Cast Blog: #TOPCHEF

Gail Simmons: Kristen Has "That Magic"

The judge breaks down each course. What did you think of the finale format?
Gail Simmons: I still can’t believe it’s already the Season 10 finale! It’s more intense than it’s ever been. We decided to completely change the way we do things and this time we’re in front of 300 people, and half of them are actually eating along with us. Usually, our chefs cook for a table of anywhere from eight to 20, but this year they were cooking for 160, an enormous task. Just to be clear, the challenge was to make the best of five dishes, head-to-head. The only qualifications were that the second dish needed to be scallop and the fourth needed to be snapper, so that there was a little bit of consistency in terms of how we were judging, but there did not need to be trajectory of the courses. I believe they didn’t even have to do dessert, if they didn’t want to, but in this case both chefs chose to, even though neither was plated and served. They could have done five appetizers if they wanted, they could have done five desserts if they wanted. We just asked them to bring us their five best dishes possible. I hope it was liberating for them to just cook their hearts out. I guess sometimes that can also paralyze you too.

I just want to say up front that I could not be more pleased with the final two chefs. I was devastated to see Sheldon go, since he really was a favorite of mine throughout the season and of all TC seasons combined; I think he’s so smart and so kind, a great chef with a lovely spirit. But, I believe Brooke and Kristen are truly exemplary as TC contestants. They have very different styles, but they both have such strong foundations, distinct points of view and super strong cooking skills. I was really excited for this final meal. Let's go through the dishes.
GS: All of the courses we ate from them were strong. There were very few major gaping flaws with any of their dishes, but we needed to choose which one we preferred, and that’s based on a combination of technical finesse, as well as flavor combination, presentation, creativity—these are all the things that go through my mind. I am not just judging arbitrarily on which one tastes better, although of course, that’s part of the equation too. We started with Kristen’s liver mousse and Brooke’s crispy pig ear salad. The chicken liver mousse that Kristen made was technically faultless. The mousse felt silky and velvety, although it was quite a big scoop… the presentation of Kristen’s was the only thing that I felt was slightly strange. The mousse was underneath all the frisee, so when I went to look for it, I couldn’t find the mousse, I had to dig through the lettuce for it a bit. But the flavor of hazelnut and prunes and chicken liver to me was sublime. Rich, with that nutty-toastiness from the hazelnuts, and the sweetness that cut through the fat from the prunes, and then that bright, dressed frisee just gave it a bit of freshness and bit of crunch. It was delicious.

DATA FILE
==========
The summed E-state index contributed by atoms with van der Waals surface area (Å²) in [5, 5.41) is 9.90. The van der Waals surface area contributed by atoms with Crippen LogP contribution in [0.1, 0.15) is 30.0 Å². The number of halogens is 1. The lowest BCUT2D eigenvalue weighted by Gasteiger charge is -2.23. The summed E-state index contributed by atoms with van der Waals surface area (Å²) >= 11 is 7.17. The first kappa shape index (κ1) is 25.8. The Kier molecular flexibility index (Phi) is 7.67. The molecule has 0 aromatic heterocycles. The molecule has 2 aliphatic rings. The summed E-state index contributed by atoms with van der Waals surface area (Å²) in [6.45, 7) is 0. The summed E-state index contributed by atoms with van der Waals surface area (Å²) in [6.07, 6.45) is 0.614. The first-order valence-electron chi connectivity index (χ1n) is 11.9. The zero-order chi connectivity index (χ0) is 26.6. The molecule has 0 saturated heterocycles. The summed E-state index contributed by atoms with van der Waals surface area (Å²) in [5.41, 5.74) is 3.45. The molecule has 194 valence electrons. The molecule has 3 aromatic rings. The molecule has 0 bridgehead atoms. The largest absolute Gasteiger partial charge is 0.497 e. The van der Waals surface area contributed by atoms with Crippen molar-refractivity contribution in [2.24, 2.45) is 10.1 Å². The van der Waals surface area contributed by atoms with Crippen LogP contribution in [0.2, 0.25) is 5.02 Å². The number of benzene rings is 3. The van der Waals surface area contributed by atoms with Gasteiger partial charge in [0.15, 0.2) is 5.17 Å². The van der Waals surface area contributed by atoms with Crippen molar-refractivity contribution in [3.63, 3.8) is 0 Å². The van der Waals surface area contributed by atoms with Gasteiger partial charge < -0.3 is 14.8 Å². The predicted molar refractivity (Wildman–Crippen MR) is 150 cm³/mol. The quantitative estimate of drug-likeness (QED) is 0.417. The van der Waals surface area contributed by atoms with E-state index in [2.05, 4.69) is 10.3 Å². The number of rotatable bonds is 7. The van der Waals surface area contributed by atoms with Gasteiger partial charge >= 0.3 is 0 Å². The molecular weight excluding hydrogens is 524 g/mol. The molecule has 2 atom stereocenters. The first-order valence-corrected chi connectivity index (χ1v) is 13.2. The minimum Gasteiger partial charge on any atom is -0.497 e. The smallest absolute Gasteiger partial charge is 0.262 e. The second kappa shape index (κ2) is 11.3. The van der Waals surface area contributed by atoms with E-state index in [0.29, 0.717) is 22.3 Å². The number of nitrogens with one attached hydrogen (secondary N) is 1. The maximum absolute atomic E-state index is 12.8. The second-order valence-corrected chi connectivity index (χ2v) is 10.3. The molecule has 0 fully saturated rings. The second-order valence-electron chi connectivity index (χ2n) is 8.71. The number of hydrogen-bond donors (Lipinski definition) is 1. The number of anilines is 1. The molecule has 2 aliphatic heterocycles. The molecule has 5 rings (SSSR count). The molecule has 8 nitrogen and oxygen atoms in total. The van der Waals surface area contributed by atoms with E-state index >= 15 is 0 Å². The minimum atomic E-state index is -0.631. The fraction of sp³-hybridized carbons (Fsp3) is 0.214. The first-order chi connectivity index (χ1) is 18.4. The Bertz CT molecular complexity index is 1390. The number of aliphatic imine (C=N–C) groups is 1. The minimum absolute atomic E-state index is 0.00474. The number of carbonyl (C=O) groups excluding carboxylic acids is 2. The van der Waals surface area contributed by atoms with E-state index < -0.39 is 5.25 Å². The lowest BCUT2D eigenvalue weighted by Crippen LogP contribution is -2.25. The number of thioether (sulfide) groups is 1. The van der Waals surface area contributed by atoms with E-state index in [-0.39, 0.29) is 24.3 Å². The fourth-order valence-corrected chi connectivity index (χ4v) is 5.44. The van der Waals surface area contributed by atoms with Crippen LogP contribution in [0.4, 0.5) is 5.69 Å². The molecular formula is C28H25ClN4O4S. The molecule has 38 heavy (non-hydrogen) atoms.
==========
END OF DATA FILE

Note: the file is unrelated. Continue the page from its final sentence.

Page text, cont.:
Brooke’s dish was equally appealing. That six-minute egg was the most perfect it could possibly be; it was just set. The yolk wasn’t too runny, but it was loose enough to still create a little bit of a sauce. The chicory was so well-seasoned and so bright, and the pigs' ears were a fun, smart  and tasty addition. Mine weren’t as burnt as other people’s, but Emeril’s and Tom’s were significantly burnt, to the point where you could not overlook it. My issue with that plate was that the candied kumquat and apricot jam were with the egg, and the crispy pig ear and chicory were together in the salad, so the egg was totally separate from the pig ear on the plate. They just weren’t talking to each other as much as I wanted them to; they looked like two separately plated dishes. They ate well, so it’s not that it was wrong to separate them, but I didn’t know why she needed to do that. Why not place the egg right on top of the pig ears; so that when you cut through it, it dripped into the salad? Isn’t that’s what she wanted you to do anyway? I think when I asked her, she might have said it was do-it-yourself a little, but I don’t want it to be left up to me, I want it to be a fully-composed thought, orchestrated and controlled by the chef who made it. I was looking for a little more of a point of view. That’s why, for me, Kristen took the first course.